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A persistent tradition existed in antiquity linking Caria with the island of Crete. This central theme of regional history is mirrored in the civic mythologies, cults and toponyms of southwestern Anatolia. This book explains why by approaching this diverse body of material with a broad chronological view, taking into account both the origins of this regional narrative and its endurance. It considers the mythologies in the light of archaeologically attested contacts during the Bronze Age, exploring whether such interaction could have left a residuum in later traditions. The continued relevance of this aspect of Carian history is then considered in the light of contacts during the Classical and Hellenistic periods, with analysis of how, and in which contexts, traditions survived. The Carians were an Anatolian people; however, their integration into the mythological framework of the Greek world reveals that interaction with the Aegean was a fundamental aspect of their history.Read more
- Undertakes a comprehensive examination of the relationship between Caria and the Aegean, challenging the theoretical divide between Anatolian and Aegean cultures
- Adopts a methodological approach to the study of mythology which considers both the origins and social functions of myths
- Breaks down the mechanisms of cultural interaction, with an emphasis on individual agency for the transmission of cultural forms
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- Date Published: August 2021
- format: Paperback
- isbn: 9781316645420
- length: 286 pages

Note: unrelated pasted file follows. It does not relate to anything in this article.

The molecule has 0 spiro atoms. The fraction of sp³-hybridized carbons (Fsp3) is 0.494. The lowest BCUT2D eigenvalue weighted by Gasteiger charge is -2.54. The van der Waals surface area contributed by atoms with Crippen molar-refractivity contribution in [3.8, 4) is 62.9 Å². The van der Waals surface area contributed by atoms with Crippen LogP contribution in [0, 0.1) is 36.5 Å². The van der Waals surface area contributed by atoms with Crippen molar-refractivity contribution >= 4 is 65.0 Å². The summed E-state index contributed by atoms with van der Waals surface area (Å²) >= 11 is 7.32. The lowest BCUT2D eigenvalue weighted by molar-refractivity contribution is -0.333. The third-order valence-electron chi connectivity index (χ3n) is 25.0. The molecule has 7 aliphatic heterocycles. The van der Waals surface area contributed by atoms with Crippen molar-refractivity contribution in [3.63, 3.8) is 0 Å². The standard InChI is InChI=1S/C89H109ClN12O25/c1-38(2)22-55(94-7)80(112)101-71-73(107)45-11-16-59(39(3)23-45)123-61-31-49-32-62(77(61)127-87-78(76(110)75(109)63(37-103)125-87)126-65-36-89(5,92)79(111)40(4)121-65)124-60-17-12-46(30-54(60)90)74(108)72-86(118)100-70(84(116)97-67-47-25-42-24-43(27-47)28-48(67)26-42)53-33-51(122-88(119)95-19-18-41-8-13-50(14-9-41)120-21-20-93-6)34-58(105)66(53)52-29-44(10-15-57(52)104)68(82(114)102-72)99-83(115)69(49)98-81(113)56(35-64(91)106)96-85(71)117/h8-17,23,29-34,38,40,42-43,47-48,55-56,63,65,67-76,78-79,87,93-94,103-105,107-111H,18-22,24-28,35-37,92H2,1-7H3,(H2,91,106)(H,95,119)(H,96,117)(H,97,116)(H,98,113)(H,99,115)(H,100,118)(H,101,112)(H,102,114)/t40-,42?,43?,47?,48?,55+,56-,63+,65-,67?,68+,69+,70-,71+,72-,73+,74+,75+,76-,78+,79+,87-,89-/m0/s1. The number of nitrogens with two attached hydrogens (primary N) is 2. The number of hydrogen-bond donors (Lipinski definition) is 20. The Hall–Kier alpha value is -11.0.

- dimensions: 244 x 168 x 17 mm
- weight: 0.502kg
- availability: Available
Table of Contents
Introduction. Approaching the topic of Carian–Cretan interaction
The Carian-Cretan connection
Caria and Crete in the maritime itineraries of the Mediterranean
The Labrys and the labyrinth
Network formation and cultural exchange
Approaching Carian–Cretan interaction
1. Articulating a 'Carian' identity
'The Carians of barbarian speech'
Language and identity
Delimiting 'Caria' and the 'Carians'
2. The role of Crete in the mythologies, local histories and cults of Caria
Ancient engagement with the past
Sarpedon, Miletos and Kaunos
The 'Minoan' ports of Anatolia
The Krētinaion of Magnesia-on-the-Maeander
The Carian Kouretes
Reading mythological traditions
3. The case of Miletos: archaeology and mythology
The processes of transmission and the question of origins
Late Bronze Age Miletos
Minoan and Mycenaean contacts with Southwestern Anatolia
Western Anatolia in the Hittite sources
Caria on the interface
Miletos: continuities and innovation
4. Interaction and the reception of the Cretan connection during the hellenistic period
Tracing interaction between Caria and Crete
The Cretan decrees from Mylasa
Cretan diplomacy and Cretan piracy
Contextualising the Mylasan inscriptions
The role of the past in diplomatic discourse
5. Inscribing history at Magnesia- on- the- Maeander: Civic engagement with the past
The civic context of the 'origin myth'
Shaping the past
6. A 'Cretan- Born' Zeus in Caria: Religious mobility between Caria and Crete
Dynastic influence vs. local dynamics
The constitutional reforms at Euromos
Interaction and religious mobility
Interpreting the Carian cults of Zeus Kretagenes/ Kretagenetas
Appendix 1. I. Magnesia 17
Appendix 2. The 'Cretan Dossier' of Mylasa
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